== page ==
Written by Regine Galanti
Discipline. It’s a topic on every parent’s mind – what’s the best way to get my child to listen? To obey? To become a healthy adult with self-control? How does a parent raise these obedient, independent, self-disciplined children without using excessive punishment, control, or other methods that might hurt my child’s self esteem, or our relationship?
There is a great deal of controversy revolving around the subject of discipline, possibly because some equate it with punishment and control. Rather than using it as a punisher, however, discipline can simply be a very effective means of limit setting. When used appropriately – using the guidelines of modern behavioral science – discipline can help a child learn self-control, but help strengthen the parent-child bond.
To be effective, one of the main ingredients in good discipline is consistency. From the perspective of the child, consistency means that the world becomes a more predictable place, and therefore much less confusing. I often tell parents that good discipline is like a brick wall: It doesn’t move, and if you crash into it, it hurts. Every. Single. Time. Discipline which is consistent teaches children an important life lesson: Sometimes there is no movement, no flexibility, just reality.
More often than not, parents treat discipline as a rubber band, expanding and contracting to different lengths based on how angry they feel at their child. For example, on Monday, when mom asks the kids to brush their teeth she is ready and willing to follow through with consequences if they don’t listen the first time, but on Tuesday, she’s willing to give the children three warnings, and on Thursday, she don’t follow through at all. This approach is tantamout to putting children second. Think about the message this gives to children: It basically begs them to test limits. The inconsistency of consequences teaches children that they should test limits, because they’re likely to get away with not listening.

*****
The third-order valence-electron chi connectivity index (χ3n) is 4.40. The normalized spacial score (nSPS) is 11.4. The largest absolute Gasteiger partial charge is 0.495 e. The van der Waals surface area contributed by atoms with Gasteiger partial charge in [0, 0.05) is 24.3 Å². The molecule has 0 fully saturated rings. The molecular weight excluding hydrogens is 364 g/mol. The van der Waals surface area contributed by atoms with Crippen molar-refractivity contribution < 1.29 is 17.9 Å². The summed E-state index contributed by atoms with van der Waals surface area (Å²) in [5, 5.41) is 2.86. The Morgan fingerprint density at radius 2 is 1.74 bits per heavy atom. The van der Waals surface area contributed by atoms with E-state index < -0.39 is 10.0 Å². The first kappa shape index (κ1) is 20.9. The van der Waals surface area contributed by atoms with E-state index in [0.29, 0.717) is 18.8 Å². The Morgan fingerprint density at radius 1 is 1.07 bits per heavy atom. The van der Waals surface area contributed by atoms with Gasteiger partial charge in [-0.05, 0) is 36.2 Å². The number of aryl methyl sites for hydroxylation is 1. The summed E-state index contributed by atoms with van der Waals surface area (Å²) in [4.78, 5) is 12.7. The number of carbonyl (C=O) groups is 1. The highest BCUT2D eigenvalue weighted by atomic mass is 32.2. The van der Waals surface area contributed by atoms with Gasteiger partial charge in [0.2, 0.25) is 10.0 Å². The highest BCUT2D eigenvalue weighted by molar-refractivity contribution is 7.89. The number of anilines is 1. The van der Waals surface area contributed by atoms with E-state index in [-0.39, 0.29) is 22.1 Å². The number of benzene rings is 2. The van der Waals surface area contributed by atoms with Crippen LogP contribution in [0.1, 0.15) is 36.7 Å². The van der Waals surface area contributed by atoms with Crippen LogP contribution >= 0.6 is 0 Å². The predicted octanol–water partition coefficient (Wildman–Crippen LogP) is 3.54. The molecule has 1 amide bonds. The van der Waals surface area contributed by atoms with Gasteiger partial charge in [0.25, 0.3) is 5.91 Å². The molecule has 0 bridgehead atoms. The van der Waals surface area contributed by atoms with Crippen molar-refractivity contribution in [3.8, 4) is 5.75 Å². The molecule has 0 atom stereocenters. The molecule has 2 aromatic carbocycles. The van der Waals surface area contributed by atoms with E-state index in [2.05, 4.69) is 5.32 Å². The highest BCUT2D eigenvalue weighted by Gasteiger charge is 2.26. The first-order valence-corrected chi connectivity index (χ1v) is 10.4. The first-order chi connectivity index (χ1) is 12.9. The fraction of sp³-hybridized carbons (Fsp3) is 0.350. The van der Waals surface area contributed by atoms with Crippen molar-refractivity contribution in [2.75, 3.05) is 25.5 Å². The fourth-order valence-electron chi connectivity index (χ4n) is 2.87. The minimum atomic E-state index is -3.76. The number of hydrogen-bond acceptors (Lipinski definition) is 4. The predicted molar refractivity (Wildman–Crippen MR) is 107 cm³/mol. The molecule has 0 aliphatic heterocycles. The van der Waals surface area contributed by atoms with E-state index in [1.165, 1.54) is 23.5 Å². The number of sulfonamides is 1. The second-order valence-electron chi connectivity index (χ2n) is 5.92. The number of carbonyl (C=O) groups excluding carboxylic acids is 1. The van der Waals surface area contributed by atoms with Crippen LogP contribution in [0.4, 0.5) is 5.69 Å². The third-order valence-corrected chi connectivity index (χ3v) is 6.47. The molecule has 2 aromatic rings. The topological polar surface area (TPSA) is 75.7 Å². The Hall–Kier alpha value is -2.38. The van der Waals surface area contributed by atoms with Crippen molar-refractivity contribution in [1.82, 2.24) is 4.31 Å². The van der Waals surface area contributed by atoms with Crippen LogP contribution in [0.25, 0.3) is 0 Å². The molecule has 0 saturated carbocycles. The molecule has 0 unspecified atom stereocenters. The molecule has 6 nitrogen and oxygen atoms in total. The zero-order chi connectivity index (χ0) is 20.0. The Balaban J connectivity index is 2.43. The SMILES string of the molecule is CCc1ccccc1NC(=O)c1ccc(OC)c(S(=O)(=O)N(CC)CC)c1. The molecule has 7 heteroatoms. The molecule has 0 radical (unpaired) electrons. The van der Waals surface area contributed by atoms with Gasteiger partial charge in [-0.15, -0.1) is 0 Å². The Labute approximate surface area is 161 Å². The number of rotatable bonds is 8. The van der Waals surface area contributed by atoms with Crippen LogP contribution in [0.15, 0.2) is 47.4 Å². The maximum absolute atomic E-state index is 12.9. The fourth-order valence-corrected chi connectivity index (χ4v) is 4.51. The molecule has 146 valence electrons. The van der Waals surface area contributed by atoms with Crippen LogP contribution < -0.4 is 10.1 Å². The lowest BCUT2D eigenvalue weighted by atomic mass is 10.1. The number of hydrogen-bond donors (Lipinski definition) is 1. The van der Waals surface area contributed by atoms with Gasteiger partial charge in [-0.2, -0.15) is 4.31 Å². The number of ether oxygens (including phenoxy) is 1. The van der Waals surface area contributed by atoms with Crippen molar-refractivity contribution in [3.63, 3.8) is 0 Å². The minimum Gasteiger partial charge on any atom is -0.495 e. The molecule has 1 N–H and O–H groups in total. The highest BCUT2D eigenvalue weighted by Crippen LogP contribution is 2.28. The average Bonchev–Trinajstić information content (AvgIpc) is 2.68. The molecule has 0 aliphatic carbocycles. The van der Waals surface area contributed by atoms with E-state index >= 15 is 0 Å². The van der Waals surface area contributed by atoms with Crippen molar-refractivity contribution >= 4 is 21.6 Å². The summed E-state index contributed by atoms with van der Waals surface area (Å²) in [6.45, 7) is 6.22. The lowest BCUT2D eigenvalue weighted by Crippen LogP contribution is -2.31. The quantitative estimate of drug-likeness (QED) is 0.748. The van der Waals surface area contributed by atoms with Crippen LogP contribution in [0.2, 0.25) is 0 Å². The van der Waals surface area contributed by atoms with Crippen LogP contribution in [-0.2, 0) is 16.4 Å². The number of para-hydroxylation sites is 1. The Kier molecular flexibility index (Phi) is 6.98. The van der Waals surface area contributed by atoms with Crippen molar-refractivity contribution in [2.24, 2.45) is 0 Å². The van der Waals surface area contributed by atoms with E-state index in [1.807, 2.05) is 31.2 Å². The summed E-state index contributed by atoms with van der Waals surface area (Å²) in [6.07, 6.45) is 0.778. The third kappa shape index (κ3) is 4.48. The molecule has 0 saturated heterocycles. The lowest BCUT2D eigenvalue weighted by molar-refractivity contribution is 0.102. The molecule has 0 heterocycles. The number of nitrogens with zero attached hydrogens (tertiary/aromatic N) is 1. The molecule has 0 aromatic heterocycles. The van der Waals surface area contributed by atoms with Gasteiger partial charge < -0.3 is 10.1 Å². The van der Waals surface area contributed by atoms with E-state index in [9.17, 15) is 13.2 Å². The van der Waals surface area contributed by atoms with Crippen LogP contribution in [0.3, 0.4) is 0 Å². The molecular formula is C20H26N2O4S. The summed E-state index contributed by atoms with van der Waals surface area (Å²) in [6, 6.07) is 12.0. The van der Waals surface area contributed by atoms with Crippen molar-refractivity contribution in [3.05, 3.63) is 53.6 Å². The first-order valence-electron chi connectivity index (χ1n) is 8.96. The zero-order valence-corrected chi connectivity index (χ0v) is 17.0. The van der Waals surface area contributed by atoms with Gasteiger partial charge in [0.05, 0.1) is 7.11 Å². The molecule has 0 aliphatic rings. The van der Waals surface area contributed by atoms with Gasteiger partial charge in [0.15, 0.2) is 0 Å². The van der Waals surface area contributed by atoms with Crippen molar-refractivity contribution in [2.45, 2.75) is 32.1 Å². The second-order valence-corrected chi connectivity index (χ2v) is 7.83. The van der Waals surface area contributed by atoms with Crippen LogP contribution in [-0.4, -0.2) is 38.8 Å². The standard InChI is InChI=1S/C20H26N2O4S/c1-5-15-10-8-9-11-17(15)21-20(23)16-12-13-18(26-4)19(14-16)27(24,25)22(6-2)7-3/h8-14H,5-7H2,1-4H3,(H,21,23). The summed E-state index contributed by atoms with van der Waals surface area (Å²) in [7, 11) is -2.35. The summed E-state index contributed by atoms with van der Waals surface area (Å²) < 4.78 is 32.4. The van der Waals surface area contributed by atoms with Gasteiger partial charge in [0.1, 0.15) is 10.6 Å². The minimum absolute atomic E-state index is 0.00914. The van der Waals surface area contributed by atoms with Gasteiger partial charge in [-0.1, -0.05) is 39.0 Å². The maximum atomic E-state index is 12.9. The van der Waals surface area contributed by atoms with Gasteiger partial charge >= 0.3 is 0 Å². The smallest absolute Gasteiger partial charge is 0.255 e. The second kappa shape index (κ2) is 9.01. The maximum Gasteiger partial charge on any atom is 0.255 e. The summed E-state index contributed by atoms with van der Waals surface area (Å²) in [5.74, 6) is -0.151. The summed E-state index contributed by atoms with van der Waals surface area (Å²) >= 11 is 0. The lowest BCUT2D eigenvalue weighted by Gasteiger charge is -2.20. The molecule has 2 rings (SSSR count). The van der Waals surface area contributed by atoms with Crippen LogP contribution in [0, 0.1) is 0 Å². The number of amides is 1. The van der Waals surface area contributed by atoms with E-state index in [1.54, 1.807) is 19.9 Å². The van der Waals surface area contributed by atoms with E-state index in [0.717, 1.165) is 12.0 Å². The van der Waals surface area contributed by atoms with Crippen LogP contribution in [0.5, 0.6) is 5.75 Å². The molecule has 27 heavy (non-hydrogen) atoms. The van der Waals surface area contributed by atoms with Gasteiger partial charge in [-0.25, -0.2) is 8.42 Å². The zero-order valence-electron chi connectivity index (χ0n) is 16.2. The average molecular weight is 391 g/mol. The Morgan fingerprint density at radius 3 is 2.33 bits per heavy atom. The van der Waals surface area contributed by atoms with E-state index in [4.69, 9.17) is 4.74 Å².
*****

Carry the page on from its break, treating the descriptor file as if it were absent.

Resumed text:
From the perspective of the adult, consistency has value as well. It forces parents to think about what really matters to them (and their children), because it is impossible to be consistent about everything. Therefore, maintaining consistency helps parents to limit the number of rules, keeping them the same from day to day, and respond to rule violations in the same way every single time. Committing to consistency requires thinking before you speak, and asking yourself the question, “am I willing to respond to this behavior the same way every single time it happens?” If the answer is yes, then this is a behavior worth addressing.
Finally, consistency in discipline means being firm and showing your children that you will do what you say. This does not mean that it is necessary to raise your voice. Instead, if you consistently follow through in a calm but firm manner, your child will learn to listen the first time. If, on the other hard, your child throws a tantrum for a piece of candy and you give it to him, you will teach him to throw a tantrum when he doesn’t get his way. To teach a child that your words have value, you need to stand by your words, instead of encouraging inappropriate behavior by giving in.
There are no magic discipline techniques, but almost any consequence can be effective if it used consistently (i.e., logical or naturalistic consequences, withholding privileges and time outs are all effective discipline strategies, in general, but that’s for another blog post). A good guideline, however, is that the consequence should be fair and developmentally appropriate. When used consistently and fairly, discipline is an effective way to help children change their behavior, and grow into health, self-disciplined adults, and enhance the parent-child relationship.